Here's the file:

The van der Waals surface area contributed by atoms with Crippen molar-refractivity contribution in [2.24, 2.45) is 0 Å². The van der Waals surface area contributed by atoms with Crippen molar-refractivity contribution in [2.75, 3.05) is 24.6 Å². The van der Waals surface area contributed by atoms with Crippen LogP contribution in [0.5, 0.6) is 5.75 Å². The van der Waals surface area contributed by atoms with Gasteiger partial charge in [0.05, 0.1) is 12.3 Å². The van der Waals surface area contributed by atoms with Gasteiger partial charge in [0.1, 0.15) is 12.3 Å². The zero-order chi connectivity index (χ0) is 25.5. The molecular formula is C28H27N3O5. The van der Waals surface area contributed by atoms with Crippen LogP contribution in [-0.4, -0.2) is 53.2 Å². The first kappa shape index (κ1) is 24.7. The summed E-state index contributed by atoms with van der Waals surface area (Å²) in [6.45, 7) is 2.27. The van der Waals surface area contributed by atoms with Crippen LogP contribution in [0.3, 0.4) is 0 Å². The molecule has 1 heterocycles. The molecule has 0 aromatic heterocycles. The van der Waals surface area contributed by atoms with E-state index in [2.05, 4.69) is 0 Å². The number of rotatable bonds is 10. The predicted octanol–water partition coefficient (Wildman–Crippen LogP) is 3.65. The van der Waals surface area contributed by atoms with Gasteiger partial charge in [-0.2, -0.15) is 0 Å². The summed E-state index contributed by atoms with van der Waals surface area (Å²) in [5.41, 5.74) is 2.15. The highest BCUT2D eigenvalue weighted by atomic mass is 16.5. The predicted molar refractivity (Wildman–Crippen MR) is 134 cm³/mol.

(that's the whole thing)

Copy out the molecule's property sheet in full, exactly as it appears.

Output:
The van der Waals surface area contributed by atoms with Crippen molar-refractivity contribution in [2.24, 2.45) is 0 Å². The van der Waals surface area contributed by atoms with Crippen molar-refractivity contribution in [2.75, 3.05) is 24.6 Å². The van der Waals surface area contributed by atoms with Crippen LogP contribution in [0.5, 0.6) is 5.75 Å². The van der Waals surface area contributed by atoms with Gasteiger partial charge in [0.05, 0.1) is 12.3 Å². The van der Waals surface area contributed by atoms with Gasteiger partial charge in [0.1, 0.15) is 12.3 Å². The zero-order chi connectivity index (χ0) is 25.5. The molecular formula is C28H27N3O5. The van der Waals surface area contributed by atoms with Crippen LogP contribution in [-0.4, -0.2) is 53.2 Å². The first kappa shape index (κ1) is 24.7. The summed E-state index contributed by atoms with van der Waals surface area (Å²) in [6.45, 7) is 2.27. The van der Waals surface area contributed by atoms with Crippen LogP contribution in [0.3, 0.4) is 0 Å². The molecule has 1 heterocycles. The molecule has 0 aromatic heterocycles. The van der Waals surface area contributed by atoms with E-state index in [2.05, 4.69) is 0 Å². The number of rotatable bonds is 10. The predicted octanol–water partition coefficient (Wildman–Crippen LogP) is 3.65. The van der Waals surface area contributed by atoms with Gasteiger partial charge in [-0.2, -0.15) is 0 Å². The summed E-state index contributed by atoms with van der Waals surface area (Å²) in [5.41, 5.74) is 2.15. The highest BCUT2D eigenvalue weighted by atomic mass is 16.5. The predicted molar refractivity (Wildman–Crippen MR) is 134 cm³/mol.